KANSAS CITY, Mo. (AP) — Some customers at Worlds of Fun in Kansas City are seeing unexpected and expensive charges in their bank statements. Officials at the amusement park say a computer problem caused some customers to be charged multiple times for the same transactions last weekend. KMBC-TV reports that one customer was charged 37 times for food, for a bill over $900. Another customer said she was charged 38 times for a $38 lunch, costing more than $3,000. Worlds of Fun officials say they were told of the problem Wednesday and are working with banks to reverse the charges. The company will pay for any overdraft fees or other expenses customers incurred because of the problem. Anyone who fines erroneous charges is asked to call Worlds of Fun at 816-454-4545.

City of Wichita to Settle Lawsuit in Girl's Death

WICHITA, Kan. (AP) — The city of Wichita plans to settle a lawsuit filed after a 12-year-old girl was hit and killed by a police patrol car. Officials say the city will pay the parents of Suhani Bhakta $300,000 to settle a wrongful death lawsuit. The girl was killed in February 2012 when she was hit by the patrol car as she ran across a road near her home. A Kansas Highway Patrol investigation verified that the officer was speeding in a 30 mph zone and was not using lights or a siren. Police said the officer was following policy and a sports utility vehicle may have obstructed his view. The settlement is on the consent agenda for the Wichita City Council's meeting next Tuesday.

Man Tries to Set Another on Fire, Ignites Himself

WICHITA, Kan. (AP) — Wichita police say an unknown man burst into another man's apartment and tried to set the tenant on fire while he was taking a bath. The Wichita Eagle reports that the attacker instead set himself ablaze and was seen fleeing the victim's apartment around 5 am Thursday. The 38-year-old tenant told police he didn't know his assailant very well and isn't sure why he would try to set him on fire. Police spokesman Lieutenant Doug Nolte says police think the suspect is a man in his mid-20s who forced his way into the apartment with a gas can, lighter and some combustible materials. Investigators were looking for a man with burns to his hands and torso.

Wichita Seeks Grant for Rail Extension

WICHTA, Kan. (AP) — The state of Kansas and the city of Wichita are seeking a federal grant to move up plans to extend rail passenger service between Wichita and Oklahoma City. The Wichita Eagle reports that the state and the city of Wichita are asking for $12.7 million in federal grant funding to complete planning for the possible extension of Amtrak's Heartland Flyer line to Wichita and nearby Newton. The project would then connect the Wichita area with the Southwest Chief line, closing a 185-mile service gap from Oklahoma City to Wichita. The grant project includes $3 million in matching funds from the Kansas Department of Transportation that are contingent on $2.3 million in matching funds from Oklahoma. A decision on the grant is expected in about three months.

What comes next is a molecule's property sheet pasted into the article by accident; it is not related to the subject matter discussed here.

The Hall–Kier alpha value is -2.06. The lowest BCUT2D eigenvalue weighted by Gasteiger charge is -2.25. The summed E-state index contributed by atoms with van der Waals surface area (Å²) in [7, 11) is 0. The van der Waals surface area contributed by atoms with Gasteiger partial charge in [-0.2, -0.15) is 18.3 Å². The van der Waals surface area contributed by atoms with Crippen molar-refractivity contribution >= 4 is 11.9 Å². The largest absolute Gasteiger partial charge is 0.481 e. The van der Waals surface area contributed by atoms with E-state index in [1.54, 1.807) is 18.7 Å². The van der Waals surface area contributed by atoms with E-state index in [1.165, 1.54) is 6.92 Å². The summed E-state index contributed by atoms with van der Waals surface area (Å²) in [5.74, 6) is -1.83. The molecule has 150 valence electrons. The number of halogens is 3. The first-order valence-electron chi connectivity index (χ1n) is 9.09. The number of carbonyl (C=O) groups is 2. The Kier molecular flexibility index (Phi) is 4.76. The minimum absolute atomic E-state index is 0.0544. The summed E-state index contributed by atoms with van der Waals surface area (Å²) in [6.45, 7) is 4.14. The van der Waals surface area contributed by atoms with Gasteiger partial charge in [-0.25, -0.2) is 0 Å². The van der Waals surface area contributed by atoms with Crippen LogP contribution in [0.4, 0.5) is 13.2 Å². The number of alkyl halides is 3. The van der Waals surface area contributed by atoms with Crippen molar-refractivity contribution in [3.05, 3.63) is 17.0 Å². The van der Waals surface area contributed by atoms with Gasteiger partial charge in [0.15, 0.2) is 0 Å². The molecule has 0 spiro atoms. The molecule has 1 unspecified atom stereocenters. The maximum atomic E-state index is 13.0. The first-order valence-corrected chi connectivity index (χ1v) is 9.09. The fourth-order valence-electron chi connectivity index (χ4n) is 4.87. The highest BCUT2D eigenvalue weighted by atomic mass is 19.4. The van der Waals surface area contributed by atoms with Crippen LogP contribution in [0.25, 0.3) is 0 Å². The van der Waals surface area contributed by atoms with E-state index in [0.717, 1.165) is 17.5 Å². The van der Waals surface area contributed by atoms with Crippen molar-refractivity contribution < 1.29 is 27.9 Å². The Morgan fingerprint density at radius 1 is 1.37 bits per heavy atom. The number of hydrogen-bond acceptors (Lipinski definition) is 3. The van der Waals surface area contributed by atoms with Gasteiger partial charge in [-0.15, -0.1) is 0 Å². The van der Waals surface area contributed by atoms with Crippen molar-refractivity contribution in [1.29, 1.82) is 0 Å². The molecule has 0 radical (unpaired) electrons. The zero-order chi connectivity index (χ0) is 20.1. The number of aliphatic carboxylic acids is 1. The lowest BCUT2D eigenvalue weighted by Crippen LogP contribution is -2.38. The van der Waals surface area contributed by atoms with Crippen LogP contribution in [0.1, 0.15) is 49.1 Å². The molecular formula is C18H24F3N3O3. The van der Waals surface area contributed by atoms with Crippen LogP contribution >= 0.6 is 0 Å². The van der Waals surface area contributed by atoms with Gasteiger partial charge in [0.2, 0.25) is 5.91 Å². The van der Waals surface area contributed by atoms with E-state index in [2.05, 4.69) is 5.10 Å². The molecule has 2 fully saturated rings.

Report: Wheat Harvest Moving Slowly as Fields Dry

WICHITA, Kan. (AP) — The latest snapshot of the Kansas winter wheat harvest says while farmers are waiting for fields to dry in south-central Kansas, harvest activity is moving slowly in central sections. The industry trade group Kansas Wheat reported Thursday that the Mid Kansas Co-op in Galva began taking in wheat Wednesday night. Test weights have been averaging about 60 pounds, but it's too early to estimate yields or make comparisons to last year's crop. At the Valley Co-op in Winfield, manager Rick Kimbrel reported that although harvest began last week, rain slowed harvest until Wednesday. With just 1 percent in, early test weights are averaging 60 pounds. One field was getting about 50 bushels an acre. The Andale Farmers Co-op had taken in about 10 loads of wheat as of Thursday.

Investigators Examining Heater in Kansas Plane Crash

TULSA, Okla. (AP) — Investigators have examined a heater as they search for the cause of a plane crash in Kansas that killed four people. The heater was found in the wreckage of the eight-passenger plane that crashed May 11, 2012, near the town of Chanute. The National Transportation Safety Board issued a factual report this week about the crash that killed the plane's pilot and three others. One woman survived. The Tulsa World reports Friday that she informed investigators that the heater produced a "terrible smell." The plane was flying from Tulsa and was en route to a Christian youth rally in Council Bluffs, Iowa, when it crashed last year. The NTSB has not yet issued a probable cause report about the crash.

K-State Earns $600K State Department Grant